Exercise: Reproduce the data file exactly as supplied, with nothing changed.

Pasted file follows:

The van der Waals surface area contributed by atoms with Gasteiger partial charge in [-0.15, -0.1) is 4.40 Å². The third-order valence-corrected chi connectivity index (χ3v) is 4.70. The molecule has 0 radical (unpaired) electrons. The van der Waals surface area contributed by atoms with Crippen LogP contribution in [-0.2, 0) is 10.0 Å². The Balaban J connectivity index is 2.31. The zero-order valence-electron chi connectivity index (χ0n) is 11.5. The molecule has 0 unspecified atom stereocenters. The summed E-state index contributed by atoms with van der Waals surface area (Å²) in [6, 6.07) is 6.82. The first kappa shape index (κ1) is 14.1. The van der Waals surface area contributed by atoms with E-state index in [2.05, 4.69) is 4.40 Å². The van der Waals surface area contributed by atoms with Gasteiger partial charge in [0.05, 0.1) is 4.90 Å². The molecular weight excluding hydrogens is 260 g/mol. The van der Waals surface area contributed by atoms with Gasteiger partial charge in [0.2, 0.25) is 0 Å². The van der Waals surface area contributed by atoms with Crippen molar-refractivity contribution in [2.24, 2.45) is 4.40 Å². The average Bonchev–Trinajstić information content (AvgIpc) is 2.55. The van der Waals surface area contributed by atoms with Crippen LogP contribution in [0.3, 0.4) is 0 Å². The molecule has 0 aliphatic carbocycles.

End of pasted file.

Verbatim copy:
The van der Waals surface area contributed by atoms with Gasteiger partial charge in [-0.15, -0.1) is 4.40 Å². The third-order valence-corrected chi connectivity index (χ3v) is 4.70. The molecule has 0 radical (unpaired) electrons. The van der Waals surface area contributed by atoms with Crippen LogP contribution in [-0.2, 0) is 10.0 Å². The Balaban J connectivity index is 2.31. The zero-order valence-electron chi connectivity index (χ0n) is 11.5. The molecule has 0 unspecified atom stereocenters. The summed E-state index contributed by atoms with van der Waals surface area (Å²) in [6, 6.07) is 6.82. The first kappa shape index (κ1) is 14.1. The van der Waals surface area contributed by atoms with E-state index in [2.05, 4.69) is 4.40 Å². The van der Waals surface area contributed by atoms with Gasteiger partial charge in [0.05, 0.1) is 4.90 Å². The molecular weight excluding hydrogens is 260 g/mol. The van der Waals surface area contributed by atoms with Gasteiger partial charge in [0.2, 0.25) is 0 Å². The van der Waals surface area contributed by atoms with Crippen molar-refractivity contribution in [2.24, 2.45) is 4.40 Å². The average Bonchev–Trinajstić information content (AvgIpc) is 2.55. The van der Waals surface area contributed by atoms with Crippen LogP contribution in [0.3, 0.4) is 0 Å². The molecule has 0 aliphatic carbocycles.